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6 may 2017
Gregory Votolato's Car, unlike other texts in the Reaktion Objekt series like School and Bridge, doesn't have much of a focus. It is meant to inform the reader about nearly every possible cultural connection people have established with cars. It would be a good textbook for a basic course in automotive history.
Though I suppose there is one big, if very general idea in Car: cars are really important to people, and we establish deep emotional connections with them. My cars in 30 years of driving – all Hondas, most of them Civic hatchbacks – have frequently had names as well as license numbers. I am sentimentally attached to my current 18-year-old "Carrito" – a car that, I suppose, would be old enough to drive if it could be retrofitted with autonomous technology.
Cars, Votolato notes, can be living spaces, even "carapaces": shells, second skins. Though mass-produced, they remain infinitely customizable. We relate to the world through the controls of a car. How many times have you heard someone say "I rolled down my window": as if humans came equipped with windows. The freedom provided by mass, individual, privately-owned transport has enabled the pursuit of happiness ever since Bertha Benz, in 1888, set off in the car that her husband Carl had just invented, and went to visit her mother 100 kilometers away.
In a Faustian bargain, cars have also distorted the fabric of urban life, polluted the air, cast off billions of discarded tires, and gotten humanity addicted to fossil fuels. Nothing comes free, I guess. The present, with all its pains, is unimaginable without automobiles. The future continues to be centered around them, though increasingly they will be driving themselves, and they may not take quite the shapes or speeds we've long associated with them.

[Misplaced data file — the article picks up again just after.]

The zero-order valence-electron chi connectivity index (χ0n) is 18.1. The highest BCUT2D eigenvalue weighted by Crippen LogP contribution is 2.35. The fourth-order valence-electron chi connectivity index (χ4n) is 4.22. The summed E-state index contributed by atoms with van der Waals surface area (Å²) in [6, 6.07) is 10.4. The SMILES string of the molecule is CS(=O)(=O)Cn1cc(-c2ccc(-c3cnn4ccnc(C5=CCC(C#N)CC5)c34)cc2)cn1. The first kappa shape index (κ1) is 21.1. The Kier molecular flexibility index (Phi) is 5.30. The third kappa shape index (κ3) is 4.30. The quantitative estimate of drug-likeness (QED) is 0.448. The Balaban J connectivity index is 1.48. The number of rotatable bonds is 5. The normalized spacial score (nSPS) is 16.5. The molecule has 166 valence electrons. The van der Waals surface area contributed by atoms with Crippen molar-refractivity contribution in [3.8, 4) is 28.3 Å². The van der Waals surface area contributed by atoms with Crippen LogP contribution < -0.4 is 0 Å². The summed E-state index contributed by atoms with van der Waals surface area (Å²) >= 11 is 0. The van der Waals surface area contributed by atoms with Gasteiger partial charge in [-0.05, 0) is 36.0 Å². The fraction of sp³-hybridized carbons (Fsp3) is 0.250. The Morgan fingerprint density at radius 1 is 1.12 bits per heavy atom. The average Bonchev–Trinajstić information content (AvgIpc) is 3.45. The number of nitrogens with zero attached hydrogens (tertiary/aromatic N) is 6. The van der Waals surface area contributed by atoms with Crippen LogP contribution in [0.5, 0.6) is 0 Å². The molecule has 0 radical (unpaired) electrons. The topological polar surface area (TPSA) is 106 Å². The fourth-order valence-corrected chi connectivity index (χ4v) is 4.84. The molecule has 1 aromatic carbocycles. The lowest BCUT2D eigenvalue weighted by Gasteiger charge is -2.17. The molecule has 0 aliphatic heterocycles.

Much of Car is taken up with elaborate lists of design innovations. Votolato critiques auto design from a cultural-studies perspective, but he also lets himself just plain marvel over really cool shapes. The car is distinctly a medium where form and function really do converge. The most iconic auto designs are also the most relentlessly practical: the Ford Model T, the VW Bug, the Citroën 2CV, the Checker cab. But Votolato is also interested in high-end, artisanal designs, and the automobile as speculative work of art. He catalogues how cars have transformed their "habitats": the factory, the showroom, the road, the parking facility, the driveway, garage, and carport.
If I've painted Car as an ambivalent book, I reckon it's because cars are an ambiguous topic. Everyone has a love-hate relationship with cars, in the forms of anonymous "traffic" and their own beloved personal vehicles. You are what you drive, for better or worse. In between paragraphs of this review, I walked two blocks to my neighborhood elementary school to vote in a municipal election. Some canvassers out in front of the polls were amazed to see me walking down the street. "You didn't drive?" they asked me. "It's 70 degrees and sunny," I said, "and I live two blocks away." They could barely believe it. Without my Carrito, I seemed to be only half a person.
Votolato, Gregory. Car. London: Reaktion, 2015.